Supreme Court extended the age limit of NEET undergraduate exam and also extended the application date by 1 week. As per the new fixing, students less than 25 years of age group can apply for National Eligibility cum Entrance Test (NEET). The examination is going to be conducted for the Central Board of Secondary Education (CBSE) every year.
SC Extends NEET Age Limit, Last Date To Apply
The Supreme Court has expanded the last date for submitting filled NEET application forms by seven days to empower hopefuls who did not qualify under the prior age criteria to apply. The last date for submitting NEET Application forms was tomorrow. While the Supreme Court extended the NEET application date to 7th December.
The Central Board of Secondary Education, or CBSE, had advised the upper age limit of 25 and 30 years for general and reserved classes individually to apply for National Eligibility-cum-Entrance Test (NEET)- UG, a pre-qualification for seeking after MBBS course.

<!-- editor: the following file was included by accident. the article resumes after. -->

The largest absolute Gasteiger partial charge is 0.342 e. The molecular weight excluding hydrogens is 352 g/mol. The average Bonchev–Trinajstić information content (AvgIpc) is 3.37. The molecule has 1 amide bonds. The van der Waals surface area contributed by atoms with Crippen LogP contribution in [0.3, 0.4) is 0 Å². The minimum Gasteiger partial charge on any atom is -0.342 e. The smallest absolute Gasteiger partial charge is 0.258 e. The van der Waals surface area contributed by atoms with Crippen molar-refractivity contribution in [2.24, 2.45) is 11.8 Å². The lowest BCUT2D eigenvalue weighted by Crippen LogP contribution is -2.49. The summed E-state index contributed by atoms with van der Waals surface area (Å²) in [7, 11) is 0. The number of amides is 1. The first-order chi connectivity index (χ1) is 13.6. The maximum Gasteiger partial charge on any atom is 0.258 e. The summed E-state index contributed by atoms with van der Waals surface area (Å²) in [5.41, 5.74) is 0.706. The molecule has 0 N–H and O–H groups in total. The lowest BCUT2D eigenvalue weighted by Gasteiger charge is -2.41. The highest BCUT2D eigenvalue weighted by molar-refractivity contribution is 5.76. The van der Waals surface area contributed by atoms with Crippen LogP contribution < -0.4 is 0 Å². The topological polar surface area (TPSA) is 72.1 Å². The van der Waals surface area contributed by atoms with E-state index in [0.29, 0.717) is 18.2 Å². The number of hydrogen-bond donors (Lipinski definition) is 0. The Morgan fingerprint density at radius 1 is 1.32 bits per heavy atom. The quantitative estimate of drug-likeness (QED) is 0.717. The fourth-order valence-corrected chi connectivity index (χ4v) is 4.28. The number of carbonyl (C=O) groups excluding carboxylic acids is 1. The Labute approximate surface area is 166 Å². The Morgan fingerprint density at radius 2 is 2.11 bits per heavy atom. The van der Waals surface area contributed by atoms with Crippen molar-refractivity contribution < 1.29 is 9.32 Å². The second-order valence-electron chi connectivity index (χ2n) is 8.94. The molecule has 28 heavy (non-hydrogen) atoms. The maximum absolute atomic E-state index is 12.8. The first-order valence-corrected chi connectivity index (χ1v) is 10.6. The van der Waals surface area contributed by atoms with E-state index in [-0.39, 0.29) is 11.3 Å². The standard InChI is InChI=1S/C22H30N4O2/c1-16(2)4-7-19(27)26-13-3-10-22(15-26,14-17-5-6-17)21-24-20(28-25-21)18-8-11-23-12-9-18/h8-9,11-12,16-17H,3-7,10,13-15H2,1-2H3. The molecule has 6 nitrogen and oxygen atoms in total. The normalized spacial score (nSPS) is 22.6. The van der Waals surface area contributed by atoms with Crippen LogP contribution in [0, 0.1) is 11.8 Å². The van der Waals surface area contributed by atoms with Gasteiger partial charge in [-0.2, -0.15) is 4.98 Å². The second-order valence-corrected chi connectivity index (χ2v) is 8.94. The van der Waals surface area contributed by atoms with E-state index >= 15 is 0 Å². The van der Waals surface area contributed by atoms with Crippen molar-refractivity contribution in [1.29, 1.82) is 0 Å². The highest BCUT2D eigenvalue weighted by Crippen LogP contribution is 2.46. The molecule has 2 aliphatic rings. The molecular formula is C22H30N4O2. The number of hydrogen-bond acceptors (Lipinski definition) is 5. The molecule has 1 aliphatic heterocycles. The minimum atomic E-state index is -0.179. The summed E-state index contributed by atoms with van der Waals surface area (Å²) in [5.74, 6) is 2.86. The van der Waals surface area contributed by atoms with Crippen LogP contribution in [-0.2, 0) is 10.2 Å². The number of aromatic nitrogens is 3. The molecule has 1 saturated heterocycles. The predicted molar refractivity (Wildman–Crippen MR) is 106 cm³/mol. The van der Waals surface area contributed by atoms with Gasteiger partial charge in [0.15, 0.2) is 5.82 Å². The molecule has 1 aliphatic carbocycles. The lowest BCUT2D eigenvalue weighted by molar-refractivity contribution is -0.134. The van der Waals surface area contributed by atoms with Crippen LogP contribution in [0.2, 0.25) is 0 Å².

The Supreme Court’s decisions come in the matter of Medical Council of India’s (MCI) choice to keep an upper age limit for NEET for admission to medical universities.
The court had before consented to inspect the validity of a change to the MCI Regulations on Graduate Medical Education of 1997. The change that was informed on January 22, stipulated an upper age limit of 25 years for general category competitors and of 30 years for those having a place with the Scheduled Castes, Scheduled Tribes and Other Backward Classes (OBC) and those is the physically disabled classes.
The Delhi High Court had on May 11 maintained the regulation. It had held that a 17-or 18-year-old competitor will think that it’s hard to contend with more seasoned and more experienced hopefuls.
Senior supporter Amarendra Sharan, contending for the candidates, told the court the direction is counterfeit and serves no real objective.
“The Regulation is bad as per the (MCI Oversight) Committee as well as the central government that has recommended deletion of the upper age limit as the country needs more doctors,” the lawyer said.
But the bench noted that the regulations are in exercise of legislative power to which Sharan replied: “When candidates secure higher marks, it increases competition, resulting in better doctors.”